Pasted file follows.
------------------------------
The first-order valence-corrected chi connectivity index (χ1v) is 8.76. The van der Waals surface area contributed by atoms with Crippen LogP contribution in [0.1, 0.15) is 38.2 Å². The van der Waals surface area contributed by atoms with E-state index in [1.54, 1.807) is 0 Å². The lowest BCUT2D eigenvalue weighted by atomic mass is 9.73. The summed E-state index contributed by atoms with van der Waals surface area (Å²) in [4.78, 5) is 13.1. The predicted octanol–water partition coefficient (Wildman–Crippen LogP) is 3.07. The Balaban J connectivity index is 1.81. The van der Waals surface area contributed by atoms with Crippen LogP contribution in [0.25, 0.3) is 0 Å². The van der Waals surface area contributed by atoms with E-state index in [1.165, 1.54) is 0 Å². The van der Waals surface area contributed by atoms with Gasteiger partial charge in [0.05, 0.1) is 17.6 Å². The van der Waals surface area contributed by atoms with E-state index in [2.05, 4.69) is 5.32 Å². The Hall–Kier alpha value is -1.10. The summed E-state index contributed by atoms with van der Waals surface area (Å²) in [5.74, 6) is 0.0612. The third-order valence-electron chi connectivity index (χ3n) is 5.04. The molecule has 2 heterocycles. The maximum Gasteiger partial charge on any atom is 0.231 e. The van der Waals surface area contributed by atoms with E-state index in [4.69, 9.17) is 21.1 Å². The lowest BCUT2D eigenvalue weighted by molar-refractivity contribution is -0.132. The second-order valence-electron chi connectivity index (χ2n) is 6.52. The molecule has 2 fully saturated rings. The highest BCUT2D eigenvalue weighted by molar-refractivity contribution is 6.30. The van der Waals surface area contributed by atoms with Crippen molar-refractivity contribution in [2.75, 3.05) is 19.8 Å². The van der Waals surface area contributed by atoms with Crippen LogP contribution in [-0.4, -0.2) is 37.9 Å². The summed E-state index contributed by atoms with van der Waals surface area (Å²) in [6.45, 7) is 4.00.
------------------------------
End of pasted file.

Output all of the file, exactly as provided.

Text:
The first-order valence-corrected chi connectivity index (χ1v) is 8.76. The van der Waals surface area contributed by atoms with Crippen LogP contribution in [0.1, 0.15) is 38.2 Å². The van der Waals surface area contributed by atoms with E-state index in [1.54, 1.807) is 0 Å². The lowest BCUT2D eigenvalue weighted by atomic mass is 9.73. The summed E-state index contributed by atoms with van der Waals surface area (Å²) in [4.78, 5) is 13.1. The predicted octanol–water partition coefficient (Wildman–Crippen LogP) is 3.07. The Balaban J connectivity index is 1.81. The van der Waals surface area contributed by atoms with Crippen LogP contribution in [0.25, 0.3) is 0 Å². The van der Waals surface area contributed by atoms with E-state index in [1.165, 1.54) is 0 Å². The van der Waals surface area contributed by atoms with Gasteiger partial charge in [0.05, 0.1) is 17.6 Å². The van der Waals surface area contributed by atoms with E-state index in [2.05, 4.69) is 5.32 Å². The Hall–Kier alpha value is -1.10. The summed E-state index contributed by atoms with van der Waals surface area (Å²) in [5.74, 6) is 0.0612. The third-order valence-electron chi connectivity index (χ3n) is 5.04. The molecule has 2 heterocycles. The maximum Gasteiger partial charge on any atom is 0.231 e. The van der Waals surface area contributed by atoms with E-state index in [4.69, 9.17) is 21.1 Å². The lowest BCUT2D eigenvalue weighted by molar-refractivity contribution is -0.132. The second-order valence-electron chi connectivity index (χ2n) is 6.52. The molecule has 2 fully saturated rings. The highest BCUT2D eigenvalue weighted by molar-refractivity contribution is 6.30. The van der Waals surface area contributed by atoms with Crippen molar-refractivity contribution in [2.75, 3.05) is 19.8 Å². The van der Waals surface area contributed by atoms with Crippen LogP contribution in [-0.4, -0.2) is 37.9 Å². The summed E-state index contributed by atoms with van der Waals surface area (Å²) in [6.45, 7) is 4.00.